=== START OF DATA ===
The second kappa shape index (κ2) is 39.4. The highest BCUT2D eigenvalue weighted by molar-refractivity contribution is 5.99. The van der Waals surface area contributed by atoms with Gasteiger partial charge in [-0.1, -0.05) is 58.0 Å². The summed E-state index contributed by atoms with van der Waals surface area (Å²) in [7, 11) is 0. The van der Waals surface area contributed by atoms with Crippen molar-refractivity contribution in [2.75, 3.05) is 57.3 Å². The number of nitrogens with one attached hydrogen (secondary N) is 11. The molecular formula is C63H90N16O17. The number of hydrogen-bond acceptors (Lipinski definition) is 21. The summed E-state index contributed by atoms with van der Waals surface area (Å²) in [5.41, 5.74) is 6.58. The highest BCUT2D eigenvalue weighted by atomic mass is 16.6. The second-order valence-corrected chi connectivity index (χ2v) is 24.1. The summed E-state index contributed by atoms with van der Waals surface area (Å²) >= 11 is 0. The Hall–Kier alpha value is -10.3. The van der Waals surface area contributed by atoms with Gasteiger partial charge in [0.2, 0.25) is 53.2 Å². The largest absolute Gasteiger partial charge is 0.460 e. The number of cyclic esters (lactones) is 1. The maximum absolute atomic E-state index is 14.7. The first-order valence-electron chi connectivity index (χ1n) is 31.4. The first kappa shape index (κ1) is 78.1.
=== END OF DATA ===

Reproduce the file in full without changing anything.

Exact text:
The second kappa shape index (κ2) is 39.4. The highest BCUT2D eigenvalue weighted by molar-refractivity contribution is 5.99. The van der Waals surface area contributed by atoms with Gasteiger partial charge in [-0.1, -0.05) is 58.0 Å². The summed E-state index contributed by atoms with van der Waals surface area (Å²) in [7, 11) is 0. The van der Waals surface area contributed by atoms with Crippen molar-refractivity contribution in [2.75, 3.05) is 57.3 Å². The number of nitrogens with one attached hydrogen (secondary N) is 11. The molecular formula is C63H90N16O17. The number of hydrogen-bond acceptors (Lipinski definition) is 21. The summed E-state index contributed by atoms with van der Waals surface area (Å²) in [5.41, 5.74) is 6.58. The highest BCUT2D eigenvalue weighted by atomic mass is 16.6. The second-order valence-corrected chi connectivity index (χ2v) is 24.1. The summed E-state index contributed by atoms with van der Waals surface area (Å²) >= 11 is 0. The Hall–Kier alpha value is -10.3. The van der Waals surface area contributed by atoms with Gasteiger partial charge in [0.2, 0.25) is 53.2 Å². The largest absolute Gasteiger partial charge is 0.460 e. The number of cyclic esters (lactones) is 1. The maximum absolute atomic E-state index is 14.7. The first-order valence-electron chi connectivity index (χ1n) is 31.4. The first kappa shape index (κ1) is 78.1.